The Australian economy contracted 0.3% in the March quarter, according to official figures that predate the economic damage caused by the COVID-19 blockages.
Gross domestic product increased only 1.4% in the 12 months to March 31, as the economy was affected by the bushfires and the onset of the coronavirus crisis, according to the Australian Bureau of Statistics.
“This is the slowest growth over the year since September 2009, when Australia was in the midst of the global financial crisis and marks only the beginning of the expected economic effects of COVID-19,” said Wednesday ABS Chief Economist Bruce Hockman.
“I think this is the kind of story we have been waiting for,” said Besa Deda, chief economist of St George.
“It looks much better than some of the other economies in the world. “
Economists said there was an outside chance that reading would be flat or positive, which would have given Australia the opportunity to extend its unprecedented period by more than 29 years without a recession, which economists define as two consecutive quarters of economic contraction.
While the Australian economy will certainly contract this quarter – the consensus is for a contraction of around 8.5% – it is clear that Australia will officially register its first recession in almost 30 years when the next GDP figures will be published in September.
Westpac economist Andrew Hanlan said the main downside surprise in the numbers was that consumer spending fell 1.1%.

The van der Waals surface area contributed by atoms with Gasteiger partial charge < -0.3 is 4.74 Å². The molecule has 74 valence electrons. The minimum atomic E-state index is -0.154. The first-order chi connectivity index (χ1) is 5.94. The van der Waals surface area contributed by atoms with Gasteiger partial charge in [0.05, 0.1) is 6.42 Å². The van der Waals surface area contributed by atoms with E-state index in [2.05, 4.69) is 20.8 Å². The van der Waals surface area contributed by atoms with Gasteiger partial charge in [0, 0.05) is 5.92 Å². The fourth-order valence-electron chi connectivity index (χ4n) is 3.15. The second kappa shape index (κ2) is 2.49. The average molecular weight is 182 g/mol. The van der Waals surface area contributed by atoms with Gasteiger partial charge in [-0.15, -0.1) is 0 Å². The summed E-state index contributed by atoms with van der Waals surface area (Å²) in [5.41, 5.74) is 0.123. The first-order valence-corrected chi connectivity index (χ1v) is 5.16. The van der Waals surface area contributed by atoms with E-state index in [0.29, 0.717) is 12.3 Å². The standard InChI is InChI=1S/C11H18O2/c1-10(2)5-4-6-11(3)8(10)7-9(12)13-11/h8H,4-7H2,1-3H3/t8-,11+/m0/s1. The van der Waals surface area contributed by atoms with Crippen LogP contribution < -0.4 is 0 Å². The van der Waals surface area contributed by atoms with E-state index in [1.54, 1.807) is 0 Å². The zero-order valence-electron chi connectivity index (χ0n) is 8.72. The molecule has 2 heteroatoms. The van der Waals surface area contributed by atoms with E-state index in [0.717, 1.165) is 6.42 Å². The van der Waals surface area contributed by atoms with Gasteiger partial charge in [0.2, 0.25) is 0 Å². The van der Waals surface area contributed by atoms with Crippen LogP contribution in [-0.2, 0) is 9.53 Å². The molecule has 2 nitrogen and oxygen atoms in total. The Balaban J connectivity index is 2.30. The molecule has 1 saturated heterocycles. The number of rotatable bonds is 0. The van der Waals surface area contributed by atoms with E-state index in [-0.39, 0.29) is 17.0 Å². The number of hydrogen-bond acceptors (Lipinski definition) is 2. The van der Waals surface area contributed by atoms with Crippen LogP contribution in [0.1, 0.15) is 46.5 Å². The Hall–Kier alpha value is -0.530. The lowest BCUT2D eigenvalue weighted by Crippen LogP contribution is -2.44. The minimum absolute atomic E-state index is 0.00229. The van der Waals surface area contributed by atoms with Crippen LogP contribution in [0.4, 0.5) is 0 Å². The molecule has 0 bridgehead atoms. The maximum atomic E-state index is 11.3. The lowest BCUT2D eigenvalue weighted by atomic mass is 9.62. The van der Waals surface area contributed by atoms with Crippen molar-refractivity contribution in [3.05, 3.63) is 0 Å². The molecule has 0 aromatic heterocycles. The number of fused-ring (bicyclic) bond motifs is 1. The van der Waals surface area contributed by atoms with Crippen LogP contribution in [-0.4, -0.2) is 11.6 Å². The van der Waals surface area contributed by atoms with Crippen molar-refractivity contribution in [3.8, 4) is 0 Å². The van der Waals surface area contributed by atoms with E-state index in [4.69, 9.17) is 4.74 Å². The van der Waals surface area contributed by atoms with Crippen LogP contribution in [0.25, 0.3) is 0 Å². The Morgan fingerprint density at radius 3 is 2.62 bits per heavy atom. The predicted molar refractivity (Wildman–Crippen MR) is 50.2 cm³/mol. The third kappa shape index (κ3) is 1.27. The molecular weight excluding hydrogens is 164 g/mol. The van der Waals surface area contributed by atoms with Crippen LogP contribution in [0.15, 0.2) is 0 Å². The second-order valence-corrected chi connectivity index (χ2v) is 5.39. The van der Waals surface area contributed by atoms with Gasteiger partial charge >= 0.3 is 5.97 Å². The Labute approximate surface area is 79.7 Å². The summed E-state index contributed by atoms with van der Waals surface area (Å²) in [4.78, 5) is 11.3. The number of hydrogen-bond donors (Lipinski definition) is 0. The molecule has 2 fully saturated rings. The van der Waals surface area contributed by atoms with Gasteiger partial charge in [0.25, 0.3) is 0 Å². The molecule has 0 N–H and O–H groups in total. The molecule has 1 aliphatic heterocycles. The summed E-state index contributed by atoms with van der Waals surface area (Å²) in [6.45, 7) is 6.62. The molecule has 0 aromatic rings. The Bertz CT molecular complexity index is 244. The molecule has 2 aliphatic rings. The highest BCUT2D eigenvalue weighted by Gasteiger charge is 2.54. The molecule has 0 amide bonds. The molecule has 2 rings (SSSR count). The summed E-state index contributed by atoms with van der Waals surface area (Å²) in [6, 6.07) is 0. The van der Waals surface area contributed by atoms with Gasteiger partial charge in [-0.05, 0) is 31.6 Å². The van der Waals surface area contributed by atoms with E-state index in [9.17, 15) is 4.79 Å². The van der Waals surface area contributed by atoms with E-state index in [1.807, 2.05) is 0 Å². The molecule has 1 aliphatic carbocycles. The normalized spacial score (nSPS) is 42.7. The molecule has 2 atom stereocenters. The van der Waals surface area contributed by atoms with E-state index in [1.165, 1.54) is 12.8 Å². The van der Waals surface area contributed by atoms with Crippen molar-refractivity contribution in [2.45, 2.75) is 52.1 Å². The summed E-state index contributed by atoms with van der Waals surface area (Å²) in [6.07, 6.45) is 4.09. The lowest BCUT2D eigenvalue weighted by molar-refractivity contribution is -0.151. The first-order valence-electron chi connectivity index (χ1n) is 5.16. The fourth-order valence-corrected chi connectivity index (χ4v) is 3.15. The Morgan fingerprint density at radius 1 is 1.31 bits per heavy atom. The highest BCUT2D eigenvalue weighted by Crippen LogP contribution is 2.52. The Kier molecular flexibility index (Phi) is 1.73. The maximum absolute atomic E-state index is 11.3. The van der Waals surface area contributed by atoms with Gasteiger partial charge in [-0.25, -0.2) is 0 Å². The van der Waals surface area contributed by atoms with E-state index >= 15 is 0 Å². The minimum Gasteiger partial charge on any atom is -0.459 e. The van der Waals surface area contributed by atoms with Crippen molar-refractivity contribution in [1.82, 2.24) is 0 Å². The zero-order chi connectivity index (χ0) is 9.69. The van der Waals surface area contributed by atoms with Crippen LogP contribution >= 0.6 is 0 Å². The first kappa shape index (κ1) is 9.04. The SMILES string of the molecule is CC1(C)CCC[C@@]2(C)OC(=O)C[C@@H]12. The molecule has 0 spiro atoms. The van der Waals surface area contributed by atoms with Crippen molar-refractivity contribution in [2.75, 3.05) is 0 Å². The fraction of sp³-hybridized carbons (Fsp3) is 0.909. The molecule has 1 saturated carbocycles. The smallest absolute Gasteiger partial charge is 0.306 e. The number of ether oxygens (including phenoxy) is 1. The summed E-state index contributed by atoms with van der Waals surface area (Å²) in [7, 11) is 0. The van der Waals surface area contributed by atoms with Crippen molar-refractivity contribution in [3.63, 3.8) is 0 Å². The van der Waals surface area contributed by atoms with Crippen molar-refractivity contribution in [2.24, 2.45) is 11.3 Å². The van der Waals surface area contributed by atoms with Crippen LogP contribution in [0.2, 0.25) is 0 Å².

“As retail has grown, spending in other areas has been hit hard by the pandemic,” said Hanlan.
While spending on goods has increased – particularly in food and pharmaceuticals – spending on services such as travel, food and entertainment has fallen sharply.
Housing construction and business investment declined, as did business inventories, as the pandemic disrupted supply chains.
Total private demand subtracted 0.8 percentage points from GDP, while public demand contributed 0.3%, as public spending increased 1.8% as the authorities reacted to the bush fires and the COVID-19 pandemic.
BIS Oxford Economics chief economist Sarah Hunter said she expected the GDP drop in the first half to be “relatively small compared to other economies – we now expect the downward peak in GDP is well below 10% ”.
“The economy has been affected by bush fires, drought, cyclones, floods and a global pandemic and has only fallen 0.3%,” said CommSec chief economist Craig James. .
This is only a decrease of 1.2% at an annualized rate, compared to a contraction of 5.0% in the United States, 7.7% in the United Kingdom, 8.6% in Germany and 33 , 8% in China, said James.
Originally posted as GDP fell 0.3% in the March quarter